Lifestyle | Interviews

Q & A with Alana Scott from A Little Bit Yummy

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Meet Alana Scott from A Little Bit Yummy

Of all the sites out there, when I was first introduced to the low FODMAP diet, Alana Scott’s A Little Bit Yummy was filled with the kind of everyday information I was looking for, from articles to recipes to updates on the science of the low FODMAP diet.

Alana Scott from A Little Bit Yummy

Alana’s model for her site is to have at least one of her international dietitian team members review recipes and articles for accurate FODMAP information, so you can rest assured that her content is safe to follow. We wanted to bring Alana to you, with this exclusive interview, as she is one of our favorite resources.

Dédé Wilson: Alana, thank you so much for speaking with us. I know, that like me, you have IBS and are a fellow FODMAPer. Tell us about the early years for you, suffering with your IBS symptoms and how you coped before you were introduced to the low FODMAP diet.

Initially when I first started getting IBS symptoms, I didn’t think much of it and just thought I had a sensitive stomach. Then I ended up being the girl who would sneakily unzip her jeans in a lecture theatre to relieve the pressure of my bloating belly.

Oh my, this is such a great visual to point out. I cannot tell you how many times I had to do the same thing. And, very often, just chose to wear elastic waist pants and skirts! Extra roomy ones! You know, we make it sound funny now, but is just these kinds of everyday things that made living with IBS symptoms debilitating and hard to talk about. IBS might not be life threatening, but the symptoms can greatly affect how we are able to attend classes, or social functions. There is pain, embarrassment and a helpless feeling – this is all pre-FODMAP, of course! 

I also spent a lot of time dashing to the loo and I got very good at the “I need to poop” two step dance. Then during my second and third year of university my symptoms got out of control and I started losing a lot of weight. I didn’t have any coping strategies and I knew the symptoms were getting serious so I decided it was time to get help.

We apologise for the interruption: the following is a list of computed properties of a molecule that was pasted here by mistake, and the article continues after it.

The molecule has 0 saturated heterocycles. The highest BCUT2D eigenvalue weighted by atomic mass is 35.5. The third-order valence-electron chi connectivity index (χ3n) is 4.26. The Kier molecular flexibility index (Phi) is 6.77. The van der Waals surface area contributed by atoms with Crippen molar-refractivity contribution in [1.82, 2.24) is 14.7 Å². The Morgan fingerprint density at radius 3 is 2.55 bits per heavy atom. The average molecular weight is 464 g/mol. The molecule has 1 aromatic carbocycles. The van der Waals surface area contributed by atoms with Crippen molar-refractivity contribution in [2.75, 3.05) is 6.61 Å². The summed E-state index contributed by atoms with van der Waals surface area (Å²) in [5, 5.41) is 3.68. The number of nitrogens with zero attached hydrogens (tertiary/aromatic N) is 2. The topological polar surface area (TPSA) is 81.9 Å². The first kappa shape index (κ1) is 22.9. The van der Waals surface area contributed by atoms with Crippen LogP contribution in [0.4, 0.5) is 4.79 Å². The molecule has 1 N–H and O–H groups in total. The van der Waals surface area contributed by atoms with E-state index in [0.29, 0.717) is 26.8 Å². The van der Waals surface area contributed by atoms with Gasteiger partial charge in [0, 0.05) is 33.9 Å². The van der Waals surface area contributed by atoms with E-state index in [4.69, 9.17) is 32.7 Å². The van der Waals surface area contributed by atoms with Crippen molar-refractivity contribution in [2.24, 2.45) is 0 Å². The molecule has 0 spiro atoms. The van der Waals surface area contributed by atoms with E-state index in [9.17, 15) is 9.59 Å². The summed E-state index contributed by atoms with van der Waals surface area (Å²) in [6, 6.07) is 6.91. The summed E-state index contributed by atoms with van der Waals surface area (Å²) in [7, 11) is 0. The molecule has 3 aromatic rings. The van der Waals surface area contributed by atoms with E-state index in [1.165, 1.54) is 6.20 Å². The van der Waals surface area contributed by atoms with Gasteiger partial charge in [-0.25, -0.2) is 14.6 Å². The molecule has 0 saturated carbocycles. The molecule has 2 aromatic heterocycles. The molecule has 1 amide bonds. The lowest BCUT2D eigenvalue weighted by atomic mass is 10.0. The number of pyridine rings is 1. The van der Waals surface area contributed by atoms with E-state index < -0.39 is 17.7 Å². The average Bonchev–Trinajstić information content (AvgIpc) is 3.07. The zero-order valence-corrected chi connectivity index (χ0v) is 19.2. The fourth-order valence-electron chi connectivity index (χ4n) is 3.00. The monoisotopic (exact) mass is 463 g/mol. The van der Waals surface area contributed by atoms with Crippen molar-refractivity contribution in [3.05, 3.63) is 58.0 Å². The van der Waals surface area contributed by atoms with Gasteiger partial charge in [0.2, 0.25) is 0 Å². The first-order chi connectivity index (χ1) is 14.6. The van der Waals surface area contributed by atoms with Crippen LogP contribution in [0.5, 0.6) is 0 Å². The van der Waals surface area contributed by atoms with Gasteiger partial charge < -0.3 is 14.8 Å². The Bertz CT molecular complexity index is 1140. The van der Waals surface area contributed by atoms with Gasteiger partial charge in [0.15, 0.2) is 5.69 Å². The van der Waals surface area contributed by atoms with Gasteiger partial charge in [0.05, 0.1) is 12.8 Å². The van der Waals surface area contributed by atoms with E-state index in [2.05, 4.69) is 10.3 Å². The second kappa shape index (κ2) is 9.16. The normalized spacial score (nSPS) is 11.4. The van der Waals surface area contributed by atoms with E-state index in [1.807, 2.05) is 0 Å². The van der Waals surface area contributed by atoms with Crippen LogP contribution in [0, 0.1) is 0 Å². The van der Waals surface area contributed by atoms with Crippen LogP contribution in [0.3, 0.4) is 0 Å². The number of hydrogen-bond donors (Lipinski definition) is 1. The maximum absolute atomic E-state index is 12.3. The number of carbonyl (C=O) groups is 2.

How did you finally get diagnosed?

I had an awesome medical team who looked after me. My GP referred me straight to a gastroenterologist and a dietitian. I got a dual diagnosis of coeliac disease and IBS. A strict gluten-free diet was not enough to settle my gastrointestinal symptoms so I ended up on the low FODMAP diet.

The low FODMAP diet helped me drastically reduce my symptoms and now I’m enjoying an adapted low FODMAP diet where I can enjoy some high FODMAP foods in moderation.

This is another fabulous point. I think that for so many people, when they first look at the diet, they fear that the restrictions will be forever. And of course we know that not only is that not true, but that the goal is actually to eventually help them eat as broadly as possible – and this cannot be re-stated enough.

Not only to assuage fear, but also to promote what is actually going to be the healthier approach for them in the long run. And, that they will get to the point, as you just mentioned, where they can even sometimes eat higher FODMAP foods. You have mentioned on your site that at first glance that the list of high FODMAP foods was daunting. Tell us about your initial experience with the diet.